Antimony pentasulfide is an inorganic compound of antimony and sulfur, also known as antimony red. It is a nonstoichiometric compound with a variable composition. Its exact structure is unknown. Commercial samples are usually contaminated with sulfur, which may be removed by washing with carbon disulfide in a Soxhlet extractor.
Antimony pentasulfide can be produced by the reaction of antimony with sulfur at a temperature between 250-400 °C in an inert atmosphere.
It may be used as a red pigment and is one possible precursor to Schlippe's Salt, Na3SbS4, which can be prepared according to the equation:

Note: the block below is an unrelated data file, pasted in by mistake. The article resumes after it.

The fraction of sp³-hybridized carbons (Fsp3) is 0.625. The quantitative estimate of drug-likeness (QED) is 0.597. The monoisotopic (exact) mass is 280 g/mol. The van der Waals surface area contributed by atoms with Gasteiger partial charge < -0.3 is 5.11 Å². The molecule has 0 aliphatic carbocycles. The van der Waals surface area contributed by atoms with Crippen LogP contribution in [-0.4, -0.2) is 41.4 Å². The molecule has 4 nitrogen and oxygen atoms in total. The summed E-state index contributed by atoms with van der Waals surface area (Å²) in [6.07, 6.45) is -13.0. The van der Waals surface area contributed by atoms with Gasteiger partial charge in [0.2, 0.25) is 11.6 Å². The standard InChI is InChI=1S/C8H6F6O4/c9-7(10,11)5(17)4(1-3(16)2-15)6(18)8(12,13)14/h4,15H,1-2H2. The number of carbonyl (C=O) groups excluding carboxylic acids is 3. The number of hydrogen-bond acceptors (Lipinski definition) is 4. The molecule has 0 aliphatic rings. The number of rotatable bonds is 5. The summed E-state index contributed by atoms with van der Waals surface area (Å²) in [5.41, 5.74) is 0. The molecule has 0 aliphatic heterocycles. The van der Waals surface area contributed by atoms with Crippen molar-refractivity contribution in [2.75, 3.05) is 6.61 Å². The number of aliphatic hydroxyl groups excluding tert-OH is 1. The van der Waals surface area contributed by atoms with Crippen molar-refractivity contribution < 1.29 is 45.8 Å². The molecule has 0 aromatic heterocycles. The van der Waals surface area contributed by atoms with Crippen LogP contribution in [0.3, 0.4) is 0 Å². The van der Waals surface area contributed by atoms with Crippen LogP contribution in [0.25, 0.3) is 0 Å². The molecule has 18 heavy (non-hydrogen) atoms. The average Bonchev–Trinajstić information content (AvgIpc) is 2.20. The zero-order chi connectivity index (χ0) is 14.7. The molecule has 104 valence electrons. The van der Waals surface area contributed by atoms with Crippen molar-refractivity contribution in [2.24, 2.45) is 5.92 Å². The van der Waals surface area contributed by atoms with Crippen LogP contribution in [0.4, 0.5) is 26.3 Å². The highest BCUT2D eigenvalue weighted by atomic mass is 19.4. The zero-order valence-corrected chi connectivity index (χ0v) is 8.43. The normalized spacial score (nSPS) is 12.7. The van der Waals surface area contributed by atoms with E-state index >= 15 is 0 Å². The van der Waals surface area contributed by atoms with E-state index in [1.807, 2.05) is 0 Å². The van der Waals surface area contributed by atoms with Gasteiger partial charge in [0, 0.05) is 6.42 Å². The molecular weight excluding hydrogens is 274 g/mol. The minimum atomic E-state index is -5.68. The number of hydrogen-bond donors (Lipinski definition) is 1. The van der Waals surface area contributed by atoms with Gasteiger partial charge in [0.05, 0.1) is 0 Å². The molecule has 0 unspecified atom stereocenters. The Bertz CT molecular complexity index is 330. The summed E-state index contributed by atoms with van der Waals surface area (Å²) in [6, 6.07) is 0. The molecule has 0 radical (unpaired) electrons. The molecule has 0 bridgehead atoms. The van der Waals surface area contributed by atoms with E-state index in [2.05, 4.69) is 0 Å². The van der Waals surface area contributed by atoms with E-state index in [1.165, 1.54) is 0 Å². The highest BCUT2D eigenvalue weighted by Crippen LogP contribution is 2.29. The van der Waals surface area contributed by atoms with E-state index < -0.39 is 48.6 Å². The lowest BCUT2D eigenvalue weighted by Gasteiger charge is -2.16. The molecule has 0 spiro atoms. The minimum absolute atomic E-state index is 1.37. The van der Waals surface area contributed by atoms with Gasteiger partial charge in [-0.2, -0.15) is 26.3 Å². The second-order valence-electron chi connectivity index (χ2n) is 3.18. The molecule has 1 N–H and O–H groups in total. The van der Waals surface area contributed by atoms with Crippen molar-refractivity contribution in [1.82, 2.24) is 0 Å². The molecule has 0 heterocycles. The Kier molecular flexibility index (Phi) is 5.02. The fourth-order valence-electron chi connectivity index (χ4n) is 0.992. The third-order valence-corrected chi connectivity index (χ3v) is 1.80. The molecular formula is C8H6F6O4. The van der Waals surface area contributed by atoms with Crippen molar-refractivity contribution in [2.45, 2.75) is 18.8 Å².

Like many sulfides, this compound liberates hydrogen sulfide upon treatment with strong acids like hydrochloric acid.
Analysis by Mössbauer spectroscopy indicates that this compound is a derivative antimony(III), explaining the production of antimony(III) chloride, rather than antimony(V) chloride, upon acidification. It is therefore not analogous to the phosphorus(V) compound phosphorus pentasulfide.